Never Admit to Being an Aspiring Writer

440364-Royalty-Free-RF-Clip-Art-Illustration-Of-A-Cartoon-Tired-Woman-With-Bad-Hair-Holding-Coffee For years now I’ve skirted the question of my desired profession, usually answering a question with a question: What don’t I do? Changing the subject: I think there’s too much money in politics! Or a good old-fashion diversion: Look! Flying squirrel!

Admitting to being an aspiring writer evokes two reactions: high expectations, which are the worst, or low expectations — aka, pity, which is a tad more comfortable, like a pair of nubby slippers you just can’t pitch, even though the flies have begun to circle.

High expectations reaction:

Q: Are you published yet?
A: Querying trenches.

Q: What’s querying?
A: A process that requires every writer to lose faith in their writing and drink lots of wine until they can’t remember the failure of yesterday. Repeat for many months or even years.

Interruption: You know, I always wanted to write a book. I think I could.
A: Hold on. Deja vu….. Okay, it passed.

Q: What’s your process?
A: Have you ever seen sausage being made?

Q: Does it have vampires in it?
A: No, but if a movie version came out, Robert Pattinson would totally play the male lead and I would insist he audition to me in private.

Q: Wow, you’ll be famous, right?
A: Yeah, you know you really should write that book of yours. Only then will you know the lavish world that awaits you with this easy, breezy pursuit.

Low expectations reaction:

Q: Really? Writing? You’re serious?
A: Yeah.

Q: Really?
A: Yeah.

*Pity head shake* Translation: Get a real job already.

Q: You know what you’re up against?
A: Oh, you mean that there’s a greater chance of rockets shooting out of my arse? Then yes.

But if I don’t say writer, I get stuck with the stay-at-home-mom label, which is like a bat signal for the PTA. The next thing you know, you’ll be thrown into a mosh pit of bake sales, class moms, holiday festivities, garden clubs, crappy jewelry exchanges, sex toy parties, fundraisers, etc. One day it’s, “Sure, I’ll help out.” And the next, you’re roadside, staking the ground with 125 road signs to “Pass the School Budget!” with cookie dough stuck in your hair and play doh under your nails. No thank you. I’m a grizzled mother of three, my oldest is entering high school, and my helicopter crash-landed years ago. Go find a fresher, younger face with her blades still sputtering. You can’t miss her. Her oldest will be five and she’ll look like she walked off the set of Zombieland, still insisting on her I-haven’t-given-up-my-style high heel shoes.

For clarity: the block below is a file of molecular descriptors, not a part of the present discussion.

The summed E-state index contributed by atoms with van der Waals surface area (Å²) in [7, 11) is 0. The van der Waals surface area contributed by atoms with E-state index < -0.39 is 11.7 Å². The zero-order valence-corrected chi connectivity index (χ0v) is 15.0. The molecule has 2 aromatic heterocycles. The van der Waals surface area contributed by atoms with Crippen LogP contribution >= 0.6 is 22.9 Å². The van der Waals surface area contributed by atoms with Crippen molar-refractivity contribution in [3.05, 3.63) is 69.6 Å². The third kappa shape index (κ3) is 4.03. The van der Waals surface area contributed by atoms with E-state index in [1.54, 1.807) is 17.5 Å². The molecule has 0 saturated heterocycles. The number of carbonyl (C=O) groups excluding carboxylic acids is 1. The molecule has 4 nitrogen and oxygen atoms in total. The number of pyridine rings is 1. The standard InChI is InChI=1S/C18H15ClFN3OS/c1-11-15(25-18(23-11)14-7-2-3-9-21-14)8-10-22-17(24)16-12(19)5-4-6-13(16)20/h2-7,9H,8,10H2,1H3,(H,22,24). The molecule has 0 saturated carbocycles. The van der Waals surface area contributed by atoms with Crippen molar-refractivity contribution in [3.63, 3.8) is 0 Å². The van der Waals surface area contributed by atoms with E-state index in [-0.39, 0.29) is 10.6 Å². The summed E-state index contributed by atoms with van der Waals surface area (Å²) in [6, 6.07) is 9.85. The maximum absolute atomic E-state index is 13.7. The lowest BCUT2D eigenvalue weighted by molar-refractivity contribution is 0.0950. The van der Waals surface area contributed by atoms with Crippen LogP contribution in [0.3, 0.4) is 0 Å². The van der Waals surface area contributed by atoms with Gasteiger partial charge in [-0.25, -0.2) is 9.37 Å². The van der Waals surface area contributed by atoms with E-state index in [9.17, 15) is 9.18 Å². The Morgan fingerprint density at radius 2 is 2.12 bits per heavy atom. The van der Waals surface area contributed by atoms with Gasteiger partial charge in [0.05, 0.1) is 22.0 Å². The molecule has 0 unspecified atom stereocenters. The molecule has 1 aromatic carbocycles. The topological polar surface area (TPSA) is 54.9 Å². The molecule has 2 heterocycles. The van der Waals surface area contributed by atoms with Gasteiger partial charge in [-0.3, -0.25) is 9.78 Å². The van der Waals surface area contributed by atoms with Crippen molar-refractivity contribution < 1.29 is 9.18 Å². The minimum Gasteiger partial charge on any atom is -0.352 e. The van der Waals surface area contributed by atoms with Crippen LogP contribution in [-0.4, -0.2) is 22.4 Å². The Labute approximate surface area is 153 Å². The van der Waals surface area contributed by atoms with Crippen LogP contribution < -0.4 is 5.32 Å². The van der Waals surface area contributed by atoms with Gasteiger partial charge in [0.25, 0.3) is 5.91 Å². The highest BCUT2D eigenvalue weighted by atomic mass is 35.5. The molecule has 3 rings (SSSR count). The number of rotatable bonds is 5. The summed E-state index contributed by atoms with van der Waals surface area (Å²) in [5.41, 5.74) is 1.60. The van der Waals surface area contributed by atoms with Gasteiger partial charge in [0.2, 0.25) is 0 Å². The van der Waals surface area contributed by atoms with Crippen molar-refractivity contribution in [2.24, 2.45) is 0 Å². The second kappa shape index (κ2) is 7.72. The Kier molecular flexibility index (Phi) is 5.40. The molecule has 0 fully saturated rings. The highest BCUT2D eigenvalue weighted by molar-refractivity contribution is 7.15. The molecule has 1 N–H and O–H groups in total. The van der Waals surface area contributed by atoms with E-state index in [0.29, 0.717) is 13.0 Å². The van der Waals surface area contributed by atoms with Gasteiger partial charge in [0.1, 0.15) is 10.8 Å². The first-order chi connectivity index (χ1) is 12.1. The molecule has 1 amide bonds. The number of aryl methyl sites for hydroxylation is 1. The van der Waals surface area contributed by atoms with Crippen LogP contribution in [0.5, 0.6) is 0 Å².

So I did something very strange recently. I was in a cab near a college campus and when the driver asked if I was a student, I nodded yes. Anything to avoid my aspirations. Now, I’m sure he was suspicious of this extremely senior student old enough to be on her 10th college degree, but maybe he was just happy I didn’t puke in the backseat after the words: college and student. However, I’m a fairly bad liar. I should have said plumber or drag queen or something that wouldn’t have follow-up questions, like, “Really? What’s your major?”

“Creative writing.” Oh crap. Did I just say that? I just turned the steering wheel 360 degrees! I should never be a taxi driver.

“Really! Are you gonna write a book one day?”

Double crap. “Yeah. I might give it a go. Why the hell not.”

I see his face grinning in the rearview mirror. “You know,” he says. “I really want to write a book one day.”

“No kidding?” I say. “You should totally do that.”

So next time, I’m going to muster up the courage to say stripper. I doubt this will ignite further conversation. If it does, I’m in deep waters. But at least I’ll walk away with a good story…or an extremely embarrassing YouTube video. In the meantime, I’ve started my second novel. It’s like childbirth, I forgot the agony of the first and I’m already half pregnant.


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